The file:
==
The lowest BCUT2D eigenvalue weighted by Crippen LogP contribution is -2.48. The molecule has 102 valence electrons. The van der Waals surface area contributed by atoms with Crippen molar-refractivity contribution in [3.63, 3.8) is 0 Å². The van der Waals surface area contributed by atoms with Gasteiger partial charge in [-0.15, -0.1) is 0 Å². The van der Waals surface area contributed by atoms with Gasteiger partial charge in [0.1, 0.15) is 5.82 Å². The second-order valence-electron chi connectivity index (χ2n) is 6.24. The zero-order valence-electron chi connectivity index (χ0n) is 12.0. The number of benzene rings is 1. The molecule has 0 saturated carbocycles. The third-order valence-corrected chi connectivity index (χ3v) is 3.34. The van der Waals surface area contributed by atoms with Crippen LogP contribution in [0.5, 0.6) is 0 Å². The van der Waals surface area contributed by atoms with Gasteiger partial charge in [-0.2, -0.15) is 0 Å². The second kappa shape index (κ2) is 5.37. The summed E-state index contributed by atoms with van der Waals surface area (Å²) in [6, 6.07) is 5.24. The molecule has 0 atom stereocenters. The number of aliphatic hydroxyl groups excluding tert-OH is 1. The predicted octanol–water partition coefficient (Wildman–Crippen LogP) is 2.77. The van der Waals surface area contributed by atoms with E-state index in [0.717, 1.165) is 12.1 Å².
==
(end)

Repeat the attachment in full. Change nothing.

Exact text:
The lowest BCUT2D eigenvalue weighted by Crippen LogP contribution is -2.48. The molecule has 102 valence electrons. The van der Waals surface area contributed by atoms with Crippen molar-refractivity contribution in [3.63, 3.8) is 0 Å². The van der Waals surface area contributed by atoms with Gasteiger partial charge in [-0.15, -0.1) is 0 Å². The van der Waals surface area contributed by atoms with Gasteiger partial charge in [0.1, 0.15) is 5.82 Å². The second-order valence-electron chi connectivity index (χ2n) is 6.24. The zero-order valence-electron chi connectivity index (χ0n) is 12.0. The number of benzene rings is 1. The molecule has 0 saturated carbocycles. The third-order valence-corrected chi connectivity index (χ3v) is 3.34. The van der Waals surface area contributed by atoms with Crippen LogP contribution in [0.5, 0.6) is 0 Å². The van der Waals surface area contributed by atoms with Gasteiger partial charge in [-0.2, -0.15) is 0 Å². The second kappa shape index (κ2) is 5.37. The summed E-state index contributed by atoms with van der Waals surface area (Å²) in [6, 6.07) is 5.24. The molecule has 0 atom stereocenters. The number of aliphatic hydroxyl groups excluding tert-OH is 1. The predicted octanol–water partition coefficient (Wildman–Crippen LogP) is 2.77. The van der Waals surface area contributed by atoms with E-state index in [0.717, 1.165) is 12.1 Å².